In a communicative approach to language teaching, students are presented with “authentic” language, which is thought to allow them
to produce it in a nativelike way. The current study explores whether the lexical bundles in communicative Japanese junior high
school textbooks are representative of conversational English. To do this, we use a corpus-based approach that compares the most
frequent lexical bundles in the textbooks to those in an English reference corpus. The study finds that although lexical bundles
are very frequent in the textbooks, and conform relatively well to English patterns at shorter lengths (3-word lexical bundles),
they deviate considerably at longer ones (4-, 5- and 6-words). This has important implications for the communicative utility of
the language in the textbooks.
(2009) Moving beyond Kučera and Francis: A critical evaluation of current word frequency norms and the introduction of a new and improved word frequency measure for American English. Behavior Research Methods, 41(4), 977–990.
(2006) From usage to grammar: The mind’s response to repetition. Language, 82(4), 711–733.
(2010) An investigation of lexical bundles in ESP textbooks and electrical engineering introductory textbooks. In D. Wood (Ed.), Perspectives on Formulaic Language (pp. 107–125). London: Continuum.
Columbus 21 English Course
(2013) Tokyo: Mitsumura Tosho.
Conklin, K., & Schmitt, N.
(2008) Formulaic sequences: Are they processed more quickly than nonformulaic language by native and nonnative speakers?Applied Linguistics, 29(1), 72–89.
Conklin, K., & Schmitt, N.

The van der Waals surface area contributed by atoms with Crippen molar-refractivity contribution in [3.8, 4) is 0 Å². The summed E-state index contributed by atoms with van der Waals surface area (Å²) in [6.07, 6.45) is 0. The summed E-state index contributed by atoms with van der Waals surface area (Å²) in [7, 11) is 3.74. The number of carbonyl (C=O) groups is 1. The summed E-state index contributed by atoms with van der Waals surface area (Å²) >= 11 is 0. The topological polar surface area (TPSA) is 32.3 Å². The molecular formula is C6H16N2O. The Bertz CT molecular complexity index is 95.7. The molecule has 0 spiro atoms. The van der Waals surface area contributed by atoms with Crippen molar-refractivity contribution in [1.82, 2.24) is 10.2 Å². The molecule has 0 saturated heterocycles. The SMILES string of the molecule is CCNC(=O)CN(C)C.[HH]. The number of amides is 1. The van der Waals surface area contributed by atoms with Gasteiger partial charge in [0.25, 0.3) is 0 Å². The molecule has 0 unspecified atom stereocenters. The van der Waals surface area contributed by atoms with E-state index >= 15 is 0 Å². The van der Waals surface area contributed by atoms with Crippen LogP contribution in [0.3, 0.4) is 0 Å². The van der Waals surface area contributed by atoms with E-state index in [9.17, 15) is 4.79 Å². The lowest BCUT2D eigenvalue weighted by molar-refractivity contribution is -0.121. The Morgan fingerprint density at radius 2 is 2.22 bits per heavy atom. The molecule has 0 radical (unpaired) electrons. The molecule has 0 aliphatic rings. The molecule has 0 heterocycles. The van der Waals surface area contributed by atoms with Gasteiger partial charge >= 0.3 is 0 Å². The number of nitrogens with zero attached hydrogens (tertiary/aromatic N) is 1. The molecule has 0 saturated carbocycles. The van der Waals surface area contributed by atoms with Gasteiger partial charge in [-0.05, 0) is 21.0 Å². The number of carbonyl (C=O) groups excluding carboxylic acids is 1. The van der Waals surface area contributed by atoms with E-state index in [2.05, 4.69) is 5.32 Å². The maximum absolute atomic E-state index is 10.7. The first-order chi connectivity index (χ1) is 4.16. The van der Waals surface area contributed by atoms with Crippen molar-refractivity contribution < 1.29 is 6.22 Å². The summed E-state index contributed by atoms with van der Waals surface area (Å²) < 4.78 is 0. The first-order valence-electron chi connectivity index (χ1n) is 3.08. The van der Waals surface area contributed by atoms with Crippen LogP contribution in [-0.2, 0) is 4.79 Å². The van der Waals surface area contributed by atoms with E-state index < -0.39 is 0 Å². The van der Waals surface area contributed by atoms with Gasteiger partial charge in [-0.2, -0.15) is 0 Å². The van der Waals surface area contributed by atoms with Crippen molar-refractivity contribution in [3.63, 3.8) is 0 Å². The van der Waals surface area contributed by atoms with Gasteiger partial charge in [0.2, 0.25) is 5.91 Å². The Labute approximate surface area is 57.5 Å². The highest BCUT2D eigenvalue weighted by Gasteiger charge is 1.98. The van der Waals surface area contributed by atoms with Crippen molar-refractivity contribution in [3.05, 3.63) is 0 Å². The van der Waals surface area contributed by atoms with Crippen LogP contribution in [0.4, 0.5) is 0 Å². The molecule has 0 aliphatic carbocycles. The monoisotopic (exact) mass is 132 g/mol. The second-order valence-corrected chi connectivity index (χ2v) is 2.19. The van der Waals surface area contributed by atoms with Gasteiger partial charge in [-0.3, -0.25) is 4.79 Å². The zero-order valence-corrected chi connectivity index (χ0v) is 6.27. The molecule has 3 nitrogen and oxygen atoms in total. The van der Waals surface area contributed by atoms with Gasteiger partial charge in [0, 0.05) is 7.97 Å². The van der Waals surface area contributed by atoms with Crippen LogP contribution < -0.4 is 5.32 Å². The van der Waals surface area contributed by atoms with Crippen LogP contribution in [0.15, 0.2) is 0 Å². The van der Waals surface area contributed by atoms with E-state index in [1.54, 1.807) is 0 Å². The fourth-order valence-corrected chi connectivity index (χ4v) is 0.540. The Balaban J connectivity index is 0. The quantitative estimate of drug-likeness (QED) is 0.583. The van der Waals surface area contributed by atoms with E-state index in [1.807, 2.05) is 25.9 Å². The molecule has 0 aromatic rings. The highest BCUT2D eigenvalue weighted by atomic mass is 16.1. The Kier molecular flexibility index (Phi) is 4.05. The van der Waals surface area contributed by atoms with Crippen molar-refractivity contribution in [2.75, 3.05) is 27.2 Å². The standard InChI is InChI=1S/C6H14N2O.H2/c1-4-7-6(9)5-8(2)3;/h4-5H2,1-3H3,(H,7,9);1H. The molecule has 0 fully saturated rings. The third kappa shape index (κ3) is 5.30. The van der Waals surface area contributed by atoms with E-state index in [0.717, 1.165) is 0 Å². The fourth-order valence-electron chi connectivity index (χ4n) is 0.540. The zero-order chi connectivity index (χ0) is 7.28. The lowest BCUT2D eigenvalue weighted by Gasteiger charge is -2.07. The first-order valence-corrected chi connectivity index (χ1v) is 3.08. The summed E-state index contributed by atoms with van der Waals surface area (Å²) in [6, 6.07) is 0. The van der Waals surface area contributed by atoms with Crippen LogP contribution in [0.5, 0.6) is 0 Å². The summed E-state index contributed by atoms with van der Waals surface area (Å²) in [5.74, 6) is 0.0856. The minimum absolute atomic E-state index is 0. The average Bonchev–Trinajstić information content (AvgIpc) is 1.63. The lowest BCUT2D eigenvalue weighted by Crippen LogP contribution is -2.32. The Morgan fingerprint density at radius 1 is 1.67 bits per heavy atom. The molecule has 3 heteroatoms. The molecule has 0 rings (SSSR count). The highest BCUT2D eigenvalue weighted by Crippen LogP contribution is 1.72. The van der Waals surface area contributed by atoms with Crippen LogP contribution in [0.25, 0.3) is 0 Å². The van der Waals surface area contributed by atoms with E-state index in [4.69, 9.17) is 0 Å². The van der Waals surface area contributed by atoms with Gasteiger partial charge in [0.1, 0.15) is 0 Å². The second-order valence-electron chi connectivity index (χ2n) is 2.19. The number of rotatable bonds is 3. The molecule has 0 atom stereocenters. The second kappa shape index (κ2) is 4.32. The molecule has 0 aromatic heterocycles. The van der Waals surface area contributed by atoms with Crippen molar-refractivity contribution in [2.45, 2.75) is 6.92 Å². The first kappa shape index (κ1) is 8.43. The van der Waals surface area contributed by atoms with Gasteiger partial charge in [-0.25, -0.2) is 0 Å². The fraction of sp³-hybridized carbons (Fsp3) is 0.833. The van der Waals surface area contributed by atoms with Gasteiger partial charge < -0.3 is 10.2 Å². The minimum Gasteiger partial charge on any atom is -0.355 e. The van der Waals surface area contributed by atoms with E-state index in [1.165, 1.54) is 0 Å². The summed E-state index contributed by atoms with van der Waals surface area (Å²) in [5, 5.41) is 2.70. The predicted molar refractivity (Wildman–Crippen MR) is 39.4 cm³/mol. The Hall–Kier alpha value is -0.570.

(2012) The processing of formulaic language. Annual Review of Applied Linguistics, 321, 45–61.
Conrad, S., & Biber, D.
(2004) The frequency and use of lexical bundles in conversation and academic prose. Lexicographica, 201, 56–71.
(2004) Lexical bundles in published and student disciplinary writing: Examples from history and biology. English for Specific Purposes, 23(4), 397–423.
(2012) Improving second language academic presentations with formulaic sequences. Bulletin of Niigata University of International and Information Studies Department of Information Culture, 151, 25–36.
Ellis, N. C.
(1996) Sequencing in SLA: Phonological memory, chunking, and points of order. Studies in Second Language Acquisition, 18(1), 91–126.
Ellis, N. C.
(2001) Memory for language. In P. J. Robinson (Ed.), Cognition and Second Language Acquisition (pp. 33–68). New York, NY: Cambridge University Press.
Ellis, N. C., O’Donnell, M. B., & Römer, U.
(2013) Usage-based language: Investigating the latent structures that underpin acquisition. Language Learning, 63(1), 25–51.
Erman, B., & Warren, B.
(2000) The idiom principle and the open choice principle. Text, 20(1), 29–62.
(2004) A comparison of textbook and authentic interactions. ELT Journal, 59(4), 363–374.
(2015) Research into practice: The influence of discourse studies on language descriptions and task design in published ELT materials. Language Teaching, 48(4), 506–530.
(2011) Lexical bundles in the academic writing of advanced Chinese EFL learners. RELC Journal, 42(2), 155–166.
Cited by 4 other publications
2020. Revisiting genre effects on linguistic features of L2 writing: A usage‐based perspective. International Journal of Applied Linguistics 30:3 ► pp. 429 ff.
Borro, Ilaria & Silvia Scolaro
2021. Optimal and appropriate input in a second language: The potential of (modified-)elaborated input in distance and classroom learning. EuroAmerican Journal of Applied Linguistics and Languages 8:2 ► pp. 53 ff.
Northbrook, Julian, David Allen & Kathy Conklin
2022. ‘Did You See That?’—The Role of Repetition and Enhancement on Lexical Bundle Processing in English Learning Materials. Applied Linguistics 43:3 ► pp. 453 ff.
Northbrook, Julian & Kathy Conklin
2019. Is What You Put in What You Get Out? —Textbook-derived Lexical Bundle Processing in Beginner English Learners. Applied Linguistics 40:5 ► pp. 816 ff.
This list is based on CrossRef data as of 22 may 2023. Please note that it may not be complete. Sources presented here have been supplied by the respective publishers.
Any errors therein should be reported to them.